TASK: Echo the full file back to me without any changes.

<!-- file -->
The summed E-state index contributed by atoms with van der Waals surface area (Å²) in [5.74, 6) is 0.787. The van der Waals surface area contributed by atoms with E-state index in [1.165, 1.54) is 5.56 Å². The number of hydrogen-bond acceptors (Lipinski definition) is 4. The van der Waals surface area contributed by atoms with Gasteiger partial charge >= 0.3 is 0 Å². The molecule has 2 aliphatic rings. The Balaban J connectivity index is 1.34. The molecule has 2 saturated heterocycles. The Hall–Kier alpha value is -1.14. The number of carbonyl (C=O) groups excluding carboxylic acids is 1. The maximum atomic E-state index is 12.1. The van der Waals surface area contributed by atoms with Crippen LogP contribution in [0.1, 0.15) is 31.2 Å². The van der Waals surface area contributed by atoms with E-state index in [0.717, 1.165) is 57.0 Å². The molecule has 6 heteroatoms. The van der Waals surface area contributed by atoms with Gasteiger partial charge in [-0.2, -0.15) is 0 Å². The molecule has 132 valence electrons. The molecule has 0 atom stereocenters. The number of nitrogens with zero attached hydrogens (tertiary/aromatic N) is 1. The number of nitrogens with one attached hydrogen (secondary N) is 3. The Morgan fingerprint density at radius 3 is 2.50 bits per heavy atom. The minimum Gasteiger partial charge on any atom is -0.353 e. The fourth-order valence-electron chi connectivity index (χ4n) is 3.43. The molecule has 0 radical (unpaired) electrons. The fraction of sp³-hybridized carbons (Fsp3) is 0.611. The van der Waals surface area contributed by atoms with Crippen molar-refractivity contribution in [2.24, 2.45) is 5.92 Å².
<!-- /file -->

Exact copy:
The summed E-state index contributed by atoms with van der Waals surface area (Å²) in [5.74, 6) is 0.787. The van der Waals surface area contributed by atoms with E-state index in [1.165, 1.54) is 5.56 Å². The number of hydrogen-bond acceptors (Lipinski definition) is 4. The van der Waals surface area contributed by atoms with Gasteiger partial charge >= 0.3 is 0 Å². The molecule has 2 aliphatic rings. The Balaban J connectivity index is 1.34. The molecule has 2 saturated heterocycles. The Hall–Kier alpha value is -1.14. The number of carbonyl (C=O) groups excluding carboxylic acids is 1. The maximum atomic E-state index is 12.1. The van der Waals surface area contributed by atoms with Crippen LogP contribution in [0.1, 0.15) is 31.2 Å². The van der Waals surface area contributed by atoms with E-state index in [0.717, 1.165) is 57.0 Å². The molecule has 6 heteroatoms. The van der Waals surface area contributed by atoms with Gasteiger partial charge in [-0.2, -0.15) is 0 Å². The molecule has 132 valence electrons. The molecule has 0 atom stereocenters. The number of nitrogens with zero attached hydrogens (tertiary/aromatic N) is 1. The number of nitrogens with one attached hydrogen (secondary N) is 3. The Morgan fingerprint density at radius 3 is 2.50 bits per heavy atom. The minimum Gasteiger partial charge on any atom is -0.353 e. The fourth-order valence-electron chi connectivity index (χ4n) is 3.43. The molecule has 0 radical (unpaired) electrons. The fraction of sp³-hybridized carbons (Fsp3) is 0.611. The van der Waals surface area contributed by atoms with Crippen molar-refractivity contribution in [2.24, 2.45) is 5.92 Å².